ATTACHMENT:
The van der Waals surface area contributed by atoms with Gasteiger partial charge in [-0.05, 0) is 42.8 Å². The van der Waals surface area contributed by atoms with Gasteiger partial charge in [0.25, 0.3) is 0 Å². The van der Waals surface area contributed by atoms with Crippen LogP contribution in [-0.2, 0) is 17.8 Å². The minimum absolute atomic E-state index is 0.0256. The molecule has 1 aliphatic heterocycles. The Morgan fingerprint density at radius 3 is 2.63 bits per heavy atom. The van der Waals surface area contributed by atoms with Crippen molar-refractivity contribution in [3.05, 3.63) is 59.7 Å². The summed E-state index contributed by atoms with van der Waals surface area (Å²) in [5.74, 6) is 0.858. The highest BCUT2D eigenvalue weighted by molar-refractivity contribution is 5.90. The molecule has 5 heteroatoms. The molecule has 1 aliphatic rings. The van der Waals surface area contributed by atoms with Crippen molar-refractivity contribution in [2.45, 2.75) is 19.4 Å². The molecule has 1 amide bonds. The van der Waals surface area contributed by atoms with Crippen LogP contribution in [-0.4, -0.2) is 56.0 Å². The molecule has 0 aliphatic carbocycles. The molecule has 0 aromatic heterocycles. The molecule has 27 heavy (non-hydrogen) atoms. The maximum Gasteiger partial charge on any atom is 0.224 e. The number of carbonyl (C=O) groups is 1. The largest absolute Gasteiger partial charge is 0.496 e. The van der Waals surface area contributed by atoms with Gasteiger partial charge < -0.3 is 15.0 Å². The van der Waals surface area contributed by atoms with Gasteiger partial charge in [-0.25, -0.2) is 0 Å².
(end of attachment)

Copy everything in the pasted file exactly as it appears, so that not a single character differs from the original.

The van der Waals surface area contributed by atoms with Gasteiger partial charge in [-0.05, 0) is 42.8 Å². The van der Waals surface area contributed by atoms with Gasteiger partial charge in [0.25, 0.3) is 0 Å². The van der Waals surface area contributed by atoms with Crippen LogP contribution in [-0.2, 0) is 17.8 Å². The minimum absolute atomic E-state index is 0.0256. The molecule has 1 aliphatic heterocycles. The Morgan fingerprint density at radius 3 is 2.63 bits per heavy atom. The van der Waals surface area contributed by atoms with Crippen molar-refractivity contribution in [3.05, 3.63) is 59.7 Å². The summed E-state index contributed by atoms with van der Waals surface area (Å²) in [5.74, 6) is 0.858. The highest BCUT2D eigenvalue weighted by molar-refractivity contribution is 5.90. The molecule has 5 heteroatoms. The molecule has 1 aliphatic rings. The van der Waals surface area contributed by atoms with Crippen molar-refractivity contribution in [2.45, 2.75) is 19.4 Å². The molecule has 1 amide bonds. The van der Waals surface area contributed by atoms with Crippen LogP contribution in [-0.4, -0.2) is 56.0 Å². The molecule has 0 aliphatic carbocycles. The molecule has 0 aromatic heterocycles. The molecule has 27 heavy (non-hydrogen) atoms. The maximum Gasteiger partial charge on any atom is 0.224 e. The number of carbonyl (C=O) groups is 1. The largest absolute Gasteiger partial charge is 0.496 e. The van der Waals surface area contributed by atoms with Gasteiger partial charge < -0.3 is 15.0 Å². The van der Waals surface area contributed by atoms with Gasteiger partial charge in [-0.25, -0.2) is 0 Å².